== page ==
Good luck.
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Old 09-29-21, 09:32 AM  
donnamp
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wow, Pat, that is horrific!

Donna
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Old 09-29-21, 09:36 AM  
donnamp
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I'm not sure if a virtual session would work, but Jessica Valent - an on-line Pilates instructor does offer virtual sessions. Jessica is a Physical Therapist as well as a Pilates insturctor.

I can't speak to it b/c I haven't tried it - but....I do like her on-line content and she seems knowledgeable and compassionate.

Donna
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Old 09-29-21, 10:06 AM  
Izzy
 
Join Date: Dec 2008
Location: West of Chicago in the Illinois Corn Belt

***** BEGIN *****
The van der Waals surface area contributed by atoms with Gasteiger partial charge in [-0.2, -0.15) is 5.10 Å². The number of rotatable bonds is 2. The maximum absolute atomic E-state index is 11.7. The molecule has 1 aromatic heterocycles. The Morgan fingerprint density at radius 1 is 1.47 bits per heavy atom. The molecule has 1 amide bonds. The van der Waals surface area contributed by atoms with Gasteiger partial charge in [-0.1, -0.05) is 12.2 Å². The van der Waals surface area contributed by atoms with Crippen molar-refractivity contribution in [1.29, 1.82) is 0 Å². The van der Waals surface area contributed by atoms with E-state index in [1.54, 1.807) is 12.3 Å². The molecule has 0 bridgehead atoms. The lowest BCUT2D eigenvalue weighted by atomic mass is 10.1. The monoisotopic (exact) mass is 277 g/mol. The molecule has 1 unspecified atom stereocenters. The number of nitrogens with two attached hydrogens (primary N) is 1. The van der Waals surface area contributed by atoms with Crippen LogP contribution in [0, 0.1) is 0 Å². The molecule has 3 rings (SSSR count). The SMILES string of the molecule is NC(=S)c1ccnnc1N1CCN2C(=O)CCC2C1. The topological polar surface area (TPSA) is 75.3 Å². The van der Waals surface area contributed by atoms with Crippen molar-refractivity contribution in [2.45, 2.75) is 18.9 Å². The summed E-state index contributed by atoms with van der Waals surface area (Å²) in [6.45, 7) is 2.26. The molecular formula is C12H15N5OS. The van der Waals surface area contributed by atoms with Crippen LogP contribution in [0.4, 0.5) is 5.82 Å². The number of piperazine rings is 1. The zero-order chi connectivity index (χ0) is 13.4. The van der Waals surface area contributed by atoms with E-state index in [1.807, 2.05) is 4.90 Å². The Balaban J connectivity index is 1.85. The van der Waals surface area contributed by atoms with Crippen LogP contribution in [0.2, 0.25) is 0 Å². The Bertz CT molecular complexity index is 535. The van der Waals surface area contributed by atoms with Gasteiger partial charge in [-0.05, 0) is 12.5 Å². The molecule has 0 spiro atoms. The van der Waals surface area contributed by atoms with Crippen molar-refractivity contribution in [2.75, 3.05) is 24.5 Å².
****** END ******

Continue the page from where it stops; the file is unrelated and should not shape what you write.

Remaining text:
I had knee replacement in February 2019 and I will say my PT experience afterwards was very good. I had a good therapist and while experiencing vertigo in the early stages of my therapy they also did some vertigo therapy with me and all in all it went well. What I did not care for is 1) the receptionist, they were the most unfriendly 2 ladies I have ever met and 2) that after the first month you start to share your time with another patient meaning your PT is doubling up. The disadvantage of this is you may be doing the leg press machine wrong, be out of alignment, but the PT is across the room working with the other patient. I understand they are super busy and trying to get in as many patients as they can but the insurance company is getting billed for my full hour of therapy. My PT was good, helpful, caring in many ways. She did talk about her theories in gluten free eating, vegan diets, certain health drinks which I just listened to and said thank you. In March I started having very severe pains in that same knee in a specific spot. After xrays, cscan, MRI the doctor decided to try and avoid another surgery and do therapy first. I opted to stay with the Northwestern Medicine group but go to a different practice. I hit the mother load of a good therapist. I get 45 mins of her undivided attention. She is with me the entire time, watching me do each stretch, movement, machine etc. She makes suggestions, listens to me when I say it hurts, explains what she is doing and why. She listens, writes down everything and is so gentle with suggestions; "Mary biking 20 miles a day for 3 days is not a good idea, try going 10-12 instead of 20. It will help reduce the inflammation." Like anything else you will get a good PT or a not good PT. Don't be afraid to switch. The practice might be good but the PT is not good. While doing PT after the surgery and they have you on the pain machines, sitting there I observed a lot. Some of the PT's were amazing and others did not give good care or service. Keep shopping around. Ask your friends for suggestions. There are good ones out there. You deserve better than to have a PT that is not giving you the care you need.